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Sep 17

Tim O'Reilly

Tim O'Reilly

Carl Malamud Tackles the Copyright Office

Carl Malamud and Peter Brantley just let me know about another public interest letter, this one sent off to the Copyright Office this afternoon:

We are writing to you today to ask you to provide bulk access to the copyright catalog of monographs, documents, and serials on the Internet. Today this information is available through two means:

  1. The Copyright Office maintains a web-based application that allows the public to search for individual records. However, no bulk access is available: one cannot download the entire database.
  2. The Cataloging and Distribution Service of the Library of Congress sells a current subscription for $31,500 and makes the retrospective database available for $55,125 for a total cost of entry of $86,625. The Library of Congress Terms of Use assert copyright on this data.

The copyright catalog of monographs, documents, and serials is not a product, it is fuel that makes the copyright system work. Anybody should be able to download the entire database to their desktop, write a better search application, or use this public domain information to research copyright questions.

A price tag of $86,625 places this database beyond the reach of university libraries, small businesses that wish to provide a better copyright search service, and academics or citizens wishing to analyze the copyright registration process. Additionally, setting copyright restrictions on the copyright database, a “work of the United States Government,” runs directly counter to the well-established principle that such works shall be in the public domain. ...

As a short-term expedient, should the Copyright Office be unable to obtain permission to make these data freely and directly available, we would like to offer to set up a collective fund for purchase of a single copy of the database, making it available for anyone to use. This would provide a public distribution channel--a safety valve for public access to this vital public database. We ask only that you help us clarify that there is no copyright on the database so that we may freely redistribute it.

P.S. In email to me, Carl mentioned the circumstances that led to this letter, which, in addition to Carl, is signed by Peter Brantley, executive director of the Digital Library Federation; Michael Keller, the University Librarian for Stanford University; noted copyright law professor Pamela Samuelson of UC Berkeley; Duane Webster, the executive director of the Association of Research Libraries; Gigi Sohn, president of the advocacy group Public Knowledge; H. Carton Rogers, the Vice Provost & Director of Libraries, University of Pennsylvania; Ann Wolpert, the library director at MIT; Robert Darnton, the director of the Harvard University Library; Thomas C. Leonard, the head librarian at the University of California, Berkeley; and Rick Prelinger, the board president of the Internet Archive.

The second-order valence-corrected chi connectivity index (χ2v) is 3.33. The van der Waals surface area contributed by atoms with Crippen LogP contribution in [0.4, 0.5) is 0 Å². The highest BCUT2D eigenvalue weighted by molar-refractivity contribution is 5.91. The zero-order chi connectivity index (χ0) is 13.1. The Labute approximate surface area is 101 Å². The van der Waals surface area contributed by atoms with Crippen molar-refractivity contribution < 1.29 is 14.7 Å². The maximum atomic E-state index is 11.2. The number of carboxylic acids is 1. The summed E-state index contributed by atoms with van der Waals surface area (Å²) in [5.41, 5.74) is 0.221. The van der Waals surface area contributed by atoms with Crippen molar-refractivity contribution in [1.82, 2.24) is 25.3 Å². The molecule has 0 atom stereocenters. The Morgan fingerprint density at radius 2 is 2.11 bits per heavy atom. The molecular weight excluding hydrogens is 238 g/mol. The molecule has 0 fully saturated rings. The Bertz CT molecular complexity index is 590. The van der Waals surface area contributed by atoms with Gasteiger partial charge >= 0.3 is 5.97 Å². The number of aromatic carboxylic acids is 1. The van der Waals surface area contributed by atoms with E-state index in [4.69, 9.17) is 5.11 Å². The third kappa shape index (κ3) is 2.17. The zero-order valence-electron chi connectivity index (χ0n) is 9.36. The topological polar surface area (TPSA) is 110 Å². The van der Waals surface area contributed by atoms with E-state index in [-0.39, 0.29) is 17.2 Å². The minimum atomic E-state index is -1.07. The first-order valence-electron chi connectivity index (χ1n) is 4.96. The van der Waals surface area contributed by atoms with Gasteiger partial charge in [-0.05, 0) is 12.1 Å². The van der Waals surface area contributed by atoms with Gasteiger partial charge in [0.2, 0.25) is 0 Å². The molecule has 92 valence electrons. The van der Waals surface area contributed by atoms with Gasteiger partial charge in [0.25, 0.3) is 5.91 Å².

Carl's offices are now at O'Reilly's campus in Sebastopol. There he ran into Peter Brantley, who also blogs for Radar on publishing topics. As Carl describes it:

Peter stopped by my office, we did the "what exactly do you do" thing ... he learned about Public.Resource.Org, I learned about the Digital Library Federation. We did the "do you know" so-and-so thing, then tried to figure out if there was something interesting we could do together.

It's the kind of interaction that happens all the time at OSCON and your other public fora and I suspect it's the kind of cross pollination that happens as various parts of the O'Reilly empire meet ...

In the late 80's and the early 90's, Interop was the place that kind of cross pollination happened. In the early-mid 90's, it was the IETF. Lately, I've found that happening more and more at O'Reilly events. It's what happens when people bring their work into a common place, which is such a different model from the traditional conventioneer approach (where everybody leaves their work at home and comes in for a vacation).

I'm really happy that Carl sees O'Reilly as the new convener of these kinds of fortuitous cross-connections, as it is very much a part of how we see our role, and our goal of "changing the world by spreading the knowledge of innovators." So while we had no direct role in kicking off this particular event, I'm glad to have helped it along by chance.

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Oh, this is smack in the middle of the sweet spot of "makes every sense to make this freely accessible," a la the EDGAR data Carl previously tackled. Yes, government ought to have a means to recoup the (low) cost of making it accessible; No, government shouldn't be able to assert its own copyright.

Ken Williams said:

Here is the copyright statement that Carl links to:

Records in the MARC Distribution Services originating with the Library of Congress are copyrighted by the Library of Congress for use outside the United States. Subscribers are granted copyright permission to selectively redistribute records outside the United States; contact LC prior to any distribution.

That seems to say that they do not assert copyright inside the United States.

Furthermore, the records Carl is interested do not "originate with the Library of Congress", it originates with its original authors, so it doesn't seem to be covered by that statement anyway. Presumably the original authors maintain copyright but have granted the Copyright Office distribution rights (implicitly or explicitly) by submitting the documents for consideration.

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